ICAC raid on Mudgee council

ICAC raid: The property in Short Street, Mudgee.Anne Davies

Officers from the corruption watchdog have raided a Mudgee councillor’s home and the Mid-Western Regional Council chambers in the town amid allegations of conflict of interest involving land subdivisions owned by a councillor and the mayor.

The general manager of Mid-Western Council, Warwick Bennett, confirmed  four or five officers from the Independent Commission Against Corruption arrived at the council chambers at 8.30am on Wednesday and spent several hours sifting through documents, before leaving with several boxes.

‘‘They  sought a number of documents, things like codes of conduct, emails and the like,’’ Mr Bennett said.

‘‘We are fully co-operating; we have nothing to hide.’’

Mr Bennett said that staff were not told what the investigation was about.

ICAC is also understood to have taken away computers belonging to the general manager,  Mr Bennett, and several councillors wanted him to stand down.

In Short Street, Mudgee, a similar raid was conducted at the house of Councillor Max Walker, who is also a property developer. People wearing dark suits were seen emerging from the house and loading documents into cars.

Cr Walker is the owner of a lot adjacent to his house which is known as 4-8 Perry Street.

In April, the council approved a 26-lot subdivision of the land for residential development. Cr Walker declared a pecuniary interest and did not vote. The council was split 4-4 but the development application was approved on the mayor’s casting vote.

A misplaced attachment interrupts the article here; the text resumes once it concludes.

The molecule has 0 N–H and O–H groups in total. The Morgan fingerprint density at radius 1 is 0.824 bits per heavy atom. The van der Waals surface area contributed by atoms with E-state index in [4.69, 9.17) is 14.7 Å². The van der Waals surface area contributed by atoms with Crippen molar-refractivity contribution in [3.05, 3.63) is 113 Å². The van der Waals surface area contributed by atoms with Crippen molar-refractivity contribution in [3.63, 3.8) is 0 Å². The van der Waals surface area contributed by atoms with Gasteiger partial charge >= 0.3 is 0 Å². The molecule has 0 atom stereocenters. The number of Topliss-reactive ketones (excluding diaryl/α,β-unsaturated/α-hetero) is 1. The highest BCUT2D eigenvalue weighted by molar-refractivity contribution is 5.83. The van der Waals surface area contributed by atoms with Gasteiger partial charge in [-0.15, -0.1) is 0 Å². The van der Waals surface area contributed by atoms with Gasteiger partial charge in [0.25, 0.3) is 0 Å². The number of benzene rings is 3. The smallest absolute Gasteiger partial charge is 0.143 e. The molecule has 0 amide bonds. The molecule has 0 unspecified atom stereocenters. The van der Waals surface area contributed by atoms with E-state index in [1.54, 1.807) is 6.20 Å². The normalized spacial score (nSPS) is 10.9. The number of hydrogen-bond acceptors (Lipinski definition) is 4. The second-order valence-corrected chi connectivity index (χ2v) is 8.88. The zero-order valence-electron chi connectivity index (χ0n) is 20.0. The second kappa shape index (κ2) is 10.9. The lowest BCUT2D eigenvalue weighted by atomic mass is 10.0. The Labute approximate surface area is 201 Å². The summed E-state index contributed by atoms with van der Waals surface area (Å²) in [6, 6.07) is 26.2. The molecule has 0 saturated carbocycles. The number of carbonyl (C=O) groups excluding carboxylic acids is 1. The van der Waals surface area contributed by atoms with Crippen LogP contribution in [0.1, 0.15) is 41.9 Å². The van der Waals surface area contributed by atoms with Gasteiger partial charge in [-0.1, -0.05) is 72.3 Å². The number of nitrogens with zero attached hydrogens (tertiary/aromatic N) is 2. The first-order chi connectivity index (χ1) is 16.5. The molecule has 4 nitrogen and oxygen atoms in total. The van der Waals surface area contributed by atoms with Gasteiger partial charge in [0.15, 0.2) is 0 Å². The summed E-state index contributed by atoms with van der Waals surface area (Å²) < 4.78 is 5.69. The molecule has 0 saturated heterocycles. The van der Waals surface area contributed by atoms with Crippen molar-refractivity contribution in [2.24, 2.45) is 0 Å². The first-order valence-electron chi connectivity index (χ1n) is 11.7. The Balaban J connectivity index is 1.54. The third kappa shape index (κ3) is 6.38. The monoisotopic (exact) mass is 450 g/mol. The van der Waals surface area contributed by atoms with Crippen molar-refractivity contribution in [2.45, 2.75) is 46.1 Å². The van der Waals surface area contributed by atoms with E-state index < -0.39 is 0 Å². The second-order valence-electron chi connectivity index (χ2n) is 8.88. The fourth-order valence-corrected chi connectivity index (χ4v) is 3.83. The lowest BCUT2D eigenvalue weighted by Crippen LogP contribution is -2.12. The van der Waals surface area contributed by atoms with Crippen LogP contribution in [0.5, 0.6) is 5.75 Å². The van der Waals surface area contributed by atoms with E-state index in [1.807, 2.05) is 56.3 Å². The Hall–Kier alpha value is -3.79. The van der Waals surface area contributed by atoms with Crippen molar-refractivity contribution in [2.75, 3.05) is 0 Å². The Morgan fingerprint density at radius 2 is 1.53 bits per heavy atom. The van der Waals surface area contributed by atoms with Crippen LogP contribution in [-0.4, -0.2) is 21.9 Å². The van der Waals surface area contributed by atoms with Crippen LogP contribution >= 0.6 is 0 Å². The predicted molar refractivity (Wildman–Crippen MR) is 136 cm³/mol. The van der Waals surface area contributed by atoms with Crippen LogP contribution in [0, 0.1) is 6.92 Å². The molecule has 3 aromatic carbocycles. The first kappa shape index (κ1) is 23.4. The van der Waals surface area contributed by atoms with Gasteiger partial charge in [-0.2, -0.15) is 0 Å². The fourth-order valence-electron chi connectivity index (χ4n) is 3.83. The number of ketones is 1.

When contacted by Fairfax Media, Cr Walker said: ‘‘I can’t comment on anything, you know that.’’

The mayor, Des Kennedy, is also involved in development.

He is the part-owner of a company that has gained approval to have a former winery, Bombira Estate, on the northern side of the town near the airport, rezoned for a large-lot subdivision.

In November the council voted to allow the block size to be halved to 2000 square metres, dramatically increasing the subdivision’s value.

This was contrary to the council’s own strategic land use plan, approved by the Planning Department in 2011, which allowed only 4000 sq m lot subdivisions.

Again the council was split, and it was only approved on the casting vote of the deputy mayor, the mayor having absented himself from the vote due to his interest.

As reported by Fairfax Media, Cr Kennedy has also been in the firing line over asbestos found on a block of land he owned which he sold to a community housing charity.

When the asbestos was found, and the charity faced the cost of remediation, the council waived more than $100,000 in tip fees to allow the site to be cleaned up.

But at least one councillor was of the view the former owner, the mayor, should have paid the costs of remediation.  Cr Kennedy is overseas and could not be contacted. Previously, he had declined to comment on the asbestos find.

A spokeswoman for ICAC said: ‘‘I can’t confirm or deny if we are undertaking investigations or making inquiries.’’

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